Why Open source software development

First, What is Open source? Open source software such as Linux is freely downloadable software that allows anyone to inspect and improve the source code.

While the cost benefits of Open source are widely discussed and known, what is lesser known is the reliability, performance and security aspects. In this article, see how Open source stacks against proprietary software.

 

 

Reliability

Repeated tests have shown that open source platforms are more reliable than proprietary ones.

  1. Open source vs Commercial software reliability test

    According to a Fuzz study, 1995 Fuzz Revisited, several proprietary and open source applications were crash tested by feeding random characters. Open source applications had higher reliability by this method. In this study, around 23% commercial applications crashed as compared to 9% open source applications.

  2. Linux is more reliable than Windows NT-

    Over 10 months, Zdnet ran Windows NT, RedHat, Caldera and OpenLinux on identical systems. Windows NT crashed an average of once every 6 weeks. Linux servers never went down.

  3. MySQL Database Server had lesser defects than proprietary databases.

    Reasoning code reviewed MySQL code along with other proprietary database. They found that MySQL code had 21 defects in 236,000 lines of MySQL source code, translating to around 0.09 defects/KSLOC. Other databases had defects of over 0.57 defects/KSLOC more than 6 times that of MySQL.

Performance

Linux with windows on similar hardware platforms were stress and speed tested.

  1. Linux was faster than a Windows 2000

    In a study conducted by HP, an Oracle 9i R2 Enterprise edition was run on RedHat Linux and Windows 2000 machines with same configuration. RedHat ran faster. See Windows report vs RedHat Linux Report.

  2. Apache/Linux was faster than IIS/Windows NT combo

    According to a Zdnet study, Caldera Linux with Apache serves Web pages 50% faster than IIS with Windows NT.

  3. For Dynamic Websites, Apache/Linux is faster than IIS/Windows

    According to this study by german magazine, c’t , for Dynamic sites such as shopping carts or Content Management systems, Apache with Linux combination is faster than IIS with Windows NT

Security

Open source platforms are far more secure than proprietary systems simply because security holes, if any are detected faster and corrected before it affects users.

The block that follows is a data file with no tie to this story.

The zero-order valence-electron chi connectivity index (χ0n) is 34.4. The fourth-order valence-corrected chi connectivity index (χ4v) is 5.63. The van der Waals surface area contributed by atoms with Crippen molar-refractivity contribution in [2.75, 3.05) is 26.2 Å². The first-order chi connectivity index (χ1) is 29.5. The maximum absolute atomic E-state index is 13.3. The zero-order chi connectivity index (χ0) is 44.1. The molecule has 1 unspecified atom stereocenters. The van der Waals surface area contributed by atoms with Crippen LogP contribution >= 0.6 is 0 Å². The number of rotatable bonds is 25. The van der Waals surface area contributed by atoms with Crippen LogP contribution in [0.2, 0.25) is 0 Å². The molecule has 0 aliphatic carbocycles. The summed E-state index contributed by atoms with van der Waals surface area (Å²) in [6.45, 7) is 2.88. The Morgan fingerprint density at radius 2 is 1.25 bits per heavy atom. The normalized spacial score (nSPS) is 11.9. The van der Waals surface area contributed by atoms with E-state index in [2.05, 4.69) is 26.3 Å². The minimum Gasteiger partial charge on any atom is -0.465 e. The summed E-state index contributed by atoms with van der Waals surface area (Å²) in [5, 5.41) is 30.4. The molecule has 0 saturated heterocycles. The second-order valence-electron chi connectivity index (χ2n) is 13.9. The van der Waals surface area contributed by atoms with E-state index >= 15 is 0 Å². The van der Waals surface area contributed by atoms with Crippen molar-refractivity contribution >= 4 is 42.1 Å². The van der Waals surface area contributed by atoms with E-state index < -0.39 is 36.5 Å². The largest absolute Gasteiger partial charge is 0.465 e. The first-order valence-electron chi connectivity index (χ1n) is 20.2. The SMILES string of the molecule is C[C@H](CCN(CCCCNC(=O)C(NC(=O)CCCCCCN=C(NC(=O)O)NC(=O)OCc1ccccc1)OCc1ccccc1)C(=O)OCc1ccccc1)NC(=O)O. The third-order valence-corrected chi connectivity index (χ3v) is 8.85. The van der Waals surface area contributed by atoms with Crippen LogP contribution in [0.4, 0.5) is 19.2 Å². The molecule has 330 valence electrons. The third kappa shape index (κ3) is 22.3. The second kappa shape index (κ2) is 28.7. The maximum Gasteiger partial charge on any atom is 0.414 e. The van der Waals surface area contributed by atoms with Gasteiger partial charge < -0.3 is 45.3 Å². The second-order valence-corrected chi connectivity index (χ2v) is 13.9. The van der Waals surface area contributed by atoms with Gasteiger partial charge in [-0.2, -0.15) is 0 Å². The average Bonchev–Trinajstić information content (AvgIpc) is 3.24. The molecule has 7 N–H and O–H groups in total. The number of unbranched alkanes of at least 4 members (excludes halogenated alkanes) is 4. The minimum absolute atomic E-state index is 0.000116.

1. IIS attacked more than Apache

    IIS was attacked 1400 times more frequently than Apache in 2001. In 2002, IIS was attacked 17 million times compared to 12,000 of apache.

  2. Gartner Group suggest that businesses migrate to Apache from IIS due to poor security track record

    IIS security record is so poor that Gartner Group suggested that businesses hit by Code Red and Nimda shift to alternatives.

  3. More defaced sites run on Windows servers compared to Linux

    59% of defaced systems ran Windows, 21% Linux, 8% Solaris, 6% BSD, and 6% all others in the period of August 1999 through December 2000. Windows systems have had nearly 3 times as many defacements as GNU/Linux systems.

  4. Linux systems are relatively immune from attacks

    New Evans Data Survey Reports Security Breaches Rare in Linux Environment. 78% of the respondents to the GNU/Linux developers survey have never experienced an unwanted intrusion and 94% have operated virus-free.

The points listed above are by no means complete. The benefits are out there for all to see. Large corporations are also shifting to Linux, in various degrees, through their intra-nets or websites and finally to their desktops. Amazon shifted to Linux saving millions of dollars. Online Brokerage, E*Trade moved their systems to Linux due to performance reasons. BP installed 3000 Linux servers in their gas stations for increased reliability. That makes it important that software products of the future should run on Linux and other Open source platforms, not just for cost benefits but because it simply makes good common sense.

References: Material for this article is based on the research conducted by David A. Wheeler @ dwheeler.com

 

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